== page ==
Wakefield, Lidge honored at B.A.T. Dinner

Wakefield, Lidge honored at B.A.T. Dinner

NEW YORK -- Red Sox pitcher Tim Wakefield remembers a time when one of his friends, who is no longer in baseball, had fallen on some hard times. The veteran knuckleballer, who is an active part of the community both in Boston and in his offseason home in Melbourne, Fla., made a call to the Baseball Assistance Team (B.A.T.), and the organization promptly came to the rescue.

Phillies closer Brad Lidge can tell a similar story about how B.A.T. aided his former teammate Ricky Stone, a right-hander who played six seasons in the Majors and was diagnosed with a malignant brain tumor after retiring.

"I've seen the personal side of it and know what they're about," Wakefield said of B.A.T., an organization devoted to assisting members of the baseball family with financial assistance and counseling. "And I am very proud to be a part of it."

Wakefield and Lidge were a big part of Tuesday's 21st annual Going to Bat for B.A.T. Dinner, which gave fans a chance to eat and interact with past and present Major Leaguers to help benefit the B.A.T. Wakefield was presented with the Bart Giamatti Award, which is bestowed yearly to the player who best exemplifies the compassion demonstrated by the late Baseball Commissioner, while Lidge was named the recipient of the Big BAT/Frank Slocum Award for his continued financial generosity to the B.A.T organization.

"We all talk about making a difference in people's lives, but the modern day player, because they are starting to contribute money, they are able to benefit more people," said Hall of Famer Jim Palmer, who was one of more than 120 players seated among fans on Tuesday night.

"Obviously, it's kind of an autograph session. But it's a real worthwhile autograph you get because people are helping B.A.T."

Since its inception in 1986, B.A.T. has awarded more than $19 million in grants benefiting former players, umpires, scouts, front office personnel and players and families involved with the Minor Leagues, Negro Leagues and Women's Professional Baseball League.

"I'm happy to be involved, even if it's just a small part, as far as coming in to meet with the public," former Red Sox outfielder Fred Lynn said. Named the American League's Most Valuable Player and Rookie of the Year in 1975, Lynn was one of 19 former MVPs who came out to show their support for B.A.T.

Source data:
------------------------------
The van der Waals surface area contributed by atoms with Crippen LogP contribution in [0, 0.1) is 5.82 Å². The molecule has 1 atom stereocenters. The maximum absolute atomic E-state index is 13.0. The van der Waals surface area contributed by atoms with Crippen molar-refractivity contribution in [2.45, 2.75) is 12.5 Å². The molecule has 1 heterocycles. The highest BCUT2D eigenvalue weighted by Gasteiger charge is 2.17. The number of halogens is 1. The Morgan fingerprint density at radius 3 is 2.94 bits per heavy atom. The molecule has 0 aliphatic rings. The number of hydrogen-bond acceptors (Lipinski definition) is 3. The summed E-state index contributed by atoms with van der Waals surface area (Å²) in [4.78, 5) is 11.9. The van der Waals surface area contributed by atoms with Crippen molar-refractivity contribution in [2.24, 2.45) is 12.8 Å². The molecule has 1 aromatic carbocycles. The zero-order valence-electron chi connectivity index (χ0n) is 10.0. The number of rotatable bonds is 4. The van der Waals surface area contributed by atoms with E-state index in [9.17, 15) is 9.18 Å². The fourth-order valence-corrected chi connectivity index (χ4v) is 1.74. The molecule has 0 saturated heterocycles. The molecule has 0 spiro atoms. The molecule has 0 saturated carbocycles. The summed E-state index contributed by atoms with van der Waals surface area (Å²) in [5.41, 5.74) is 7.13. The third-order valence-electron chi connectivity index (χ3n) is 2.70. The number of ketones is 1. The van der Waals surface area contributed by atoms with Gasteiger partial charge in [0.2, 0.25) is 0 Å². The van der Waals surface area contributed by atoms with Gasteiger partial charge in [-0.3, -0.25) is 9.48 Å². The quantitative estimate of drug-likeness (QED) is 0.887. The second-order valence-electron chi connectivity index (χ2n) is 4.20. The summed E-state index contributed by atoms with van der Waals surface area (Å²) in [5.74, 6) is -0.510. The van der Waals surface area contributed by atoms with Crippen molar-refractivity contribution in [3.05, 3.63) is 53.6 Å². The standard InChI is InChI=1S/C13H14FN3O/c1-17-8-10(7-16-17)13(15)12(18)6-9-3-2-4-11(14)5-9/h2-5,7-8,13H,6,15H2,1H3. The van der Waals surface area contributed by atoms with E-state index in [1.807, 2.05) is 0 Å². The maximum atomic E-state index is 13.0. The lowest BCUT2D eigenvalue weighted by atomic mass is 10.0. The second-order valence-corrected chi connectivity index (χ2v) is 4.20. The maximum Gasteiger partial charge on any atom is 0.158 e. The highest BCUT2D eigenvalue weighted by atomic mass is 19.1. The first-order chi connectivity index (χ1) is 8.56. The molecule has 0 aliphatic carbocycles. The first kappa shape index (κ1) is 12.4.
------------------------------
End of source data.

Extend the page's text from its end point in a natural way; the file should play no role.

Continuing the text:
"There aren't many sports groups that have this facility for people that have fallen on hard times, for whatever reason," he said. "I'm real proud of baseball that we have protected our own."

It's a trend the organization hopes will continue through programs like the B.A.T. Payroll Deduction Program, which allows players to donate directly out of their paychecks.

The top contributing teams from each league, the World Series champion Yankees and Astros, were recognized as the recipients of the inaugural Bobby Murcer Award, which honors the late B.A.T Chairman and Yankees legend.

"Bobby worked very hard trying to get players to give back," said Yankees manager Joe Girardi, who accepted the award on his team's behalf. "It has come to fruition and the players have been generous.

"For our team to be the highest giving team in the American League, it says a lot about Bobby, but it also says a lot about our organization," Girardi added. "To me, what the Steinbrenner family has always done is give back. To have Bobby's name on the award is just so fitting."

Houston outfielder Hunter Pence accepted the award on behalf of the Astros. A native Texan, Pence has been diligently generating support for Happy Hills Farm, which is a program based out of Granbury, Texas, that aids children who need a safe place to live.

"A lot of other guys in baseball give back to their communities that support them," Wakefield said. "They do it quietly. They do it because they care. They do it because they want to, not to be recognized. But it is an honor to be recognized especially by an organization like B.A.T. that does a lot of the same stuff that [current players] do."

"When you play baseball, you are kind of insulated, you are one of 750 people, you are a pretty special group," Palmer said. "But the minute you get out of baseball, you are like anyone else. You have health issues, you have family issues, sometimes you get better jobs than others, sometimes you can't even get a job ... and B.A.T. has been there over the years."

Added former All-Star Jim Bouton: "There's a tremendous amount of help that people can get, and I think most players feel the same way about B.A.T. I've been to every dinner; I plan to come to every one. As long as I can walk, I'll be here."

Brittany Ghiroli is a contributor to MLB.com. This story was not subject to the approval of Major League Baseball or its clubs.